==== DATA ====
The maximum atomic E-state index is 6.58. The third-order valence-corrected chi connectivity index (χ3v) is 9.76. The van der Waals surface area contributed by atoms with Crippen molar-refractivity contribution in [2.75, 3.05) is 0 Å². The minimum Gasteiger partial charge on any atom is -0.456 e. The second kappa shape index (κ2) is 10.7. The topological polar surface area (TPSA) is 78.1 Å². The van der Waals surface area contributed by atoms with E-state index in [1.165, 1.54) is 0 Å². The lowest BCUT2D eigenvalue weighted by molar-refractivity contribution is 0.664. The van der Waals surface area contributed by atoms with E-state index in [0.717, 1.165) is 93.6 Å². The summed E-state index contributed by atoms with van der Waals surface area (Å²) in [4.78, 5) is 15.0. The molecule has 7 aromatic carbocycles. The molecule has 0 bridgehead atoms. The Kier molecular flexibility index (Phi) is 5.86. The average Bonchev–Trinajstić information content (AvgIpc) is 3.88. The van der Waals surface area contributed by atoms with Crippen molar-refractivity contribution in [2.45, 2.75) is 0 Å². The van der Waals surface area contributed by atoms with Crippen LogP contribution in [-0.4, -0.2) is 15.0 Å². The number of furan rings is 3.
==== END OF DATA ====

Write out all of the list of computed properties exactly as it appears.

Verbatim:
The maximum atomic E-state index is 6.58. The third-order valence-corrected chi connectivity index (χ3v) is 9.76. The van der Waals surface area contributed by atoms with Crippen molar-refractivity contribution in [2.75, 3.05) is 0 Å². The minimum Gasteiger partial charge on any atom is -0.456 e. The second kappa shape index (κ2) is 10.7. The topological polar surface area (TPSA) is 78.1 Å². The van der Waals surface area contributed by atoms with E-state index in [1.165, 1.54) is 0 Å². The lowest BCUT2D eigenvalue weighted by molar-refractivity contribution is 0.664. The van der Waals surface area contributed by atoms with E-state index in [0.717, 1.165) is 93.6 Å². The summed E-state index contributed by atoms with van der Waals surface area (Å²) in [4.78, 5) is 15.0. The molecule has 7 aromatic carbocycles. The molecule has 0 bridgehead atoms. The Kier molecular flexibility index (Phi) is 5.86. The average Bonchev–Trinajstić information content (AvgIpc) is 3.88. The van der Waals surface area contributed by atoms with Crippen molar-refractivity contribution in [2.45, 2.75) is 0 Å². The van der Waals surface area contributed by atoms with Crippen LogP contribution in [-0.4, -0.2) is 15.0 Å². The number of furan rings is 3.